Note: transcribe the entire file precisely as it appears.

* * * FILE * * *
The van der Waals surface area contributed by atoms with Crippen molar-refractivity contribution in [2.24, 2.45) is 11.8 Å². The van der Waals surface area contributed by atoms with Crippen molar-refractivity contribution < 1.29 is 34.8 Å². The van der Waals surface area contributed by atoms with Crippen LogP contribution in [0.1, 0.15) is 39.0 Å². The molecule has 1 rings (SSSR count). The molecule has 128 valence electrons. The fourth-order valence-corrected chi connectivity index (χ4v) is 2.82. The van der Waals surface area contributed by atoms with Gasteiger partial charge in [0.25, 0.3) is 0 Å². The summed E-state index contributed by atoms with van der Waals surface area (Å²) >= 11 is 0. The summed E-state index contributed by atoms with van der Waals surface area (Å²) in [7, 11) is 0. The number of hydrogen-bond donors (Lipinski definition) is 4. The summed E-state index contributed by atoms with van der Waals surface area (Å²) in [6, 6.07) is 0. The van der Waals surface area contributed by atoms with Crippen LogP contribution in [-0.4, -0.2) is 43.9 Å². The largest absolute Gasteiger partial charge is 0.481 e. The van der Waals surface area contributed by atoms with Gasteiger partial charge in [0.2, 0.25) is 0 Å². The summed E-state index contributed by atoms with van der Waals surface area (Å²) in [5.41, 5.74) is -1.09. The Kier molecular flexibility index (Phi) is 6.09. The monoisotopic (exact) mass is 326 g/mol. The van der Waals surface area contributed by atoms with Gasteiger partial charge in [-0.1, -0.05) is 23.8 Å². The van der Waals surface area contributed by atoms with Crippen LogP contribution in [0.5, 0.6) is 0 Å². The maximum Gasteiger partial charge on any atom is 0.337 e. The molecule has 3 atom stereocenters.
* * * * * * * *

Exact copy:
The van der Waals surface area contributed by atoms with Crippen molar-refractivity contribution in [2.24, 2.45) is 11.8 Å². The van der Waals surface area contributed by atoms with Crippen molar-refractivity contribution < 1.29 is 34.8 Å². The van der Waals surface area contributed by atoms with Crippen LogP contribution in [0.1, 0.15) is 39.0 Å². The molecule has 1 rings (SSSR count). The molecule has 128 valence electrons. The fourth-order valence-corrected chi connectivity index (χ4v) is 2.82. The van der Waals surface area contributed by atoms with Gasteiger partial charge in [0.25, 0.3) is 0 Å². The summed E-state index contributed by atoms with van der Waals surface area (Å²) >= 11 is 0. The summed E-state index contributed by atoms with van der Waals surface area (Å²) in [7, 11) is 0. The number of hydrogen-bond donors (Lipinski definition) is 4. The summed E-state index contributed by atoms with van der Waals surface area (Å²) in [6, 6.07) is 0. The van der Waals surface area contributed by atoms with Crippen LogP contribution in [-0.4, -0.2) is 43.9 Å². The largest absolute Gasteiger partial charge is 0.481 e. The van der Waals surface area contributed by atoms with Gasteiger partial charge in [0.2, 0.25) is 0 Å². The summed E-state index contributed by atoms with van der Waals surface area (Å²) in [5.41, 5.74) is -1.09. The Kier molecular flexibility index (Phi) is 6.09. The monoisotopic (exact) mass is 326 g/mol. The van der Waals surface area contributed by atoms with Gasteiger partial charge in [-0.1, -0.05) is 23.8 Å². The van der Waals surface area contributed by atoms with Crippen LogP contribution in [0.5, 0.6) is 0 Å². The maximum Gasteiger partial charge on any atom is 0.337 e. The molecule has 3 atom stereocenters.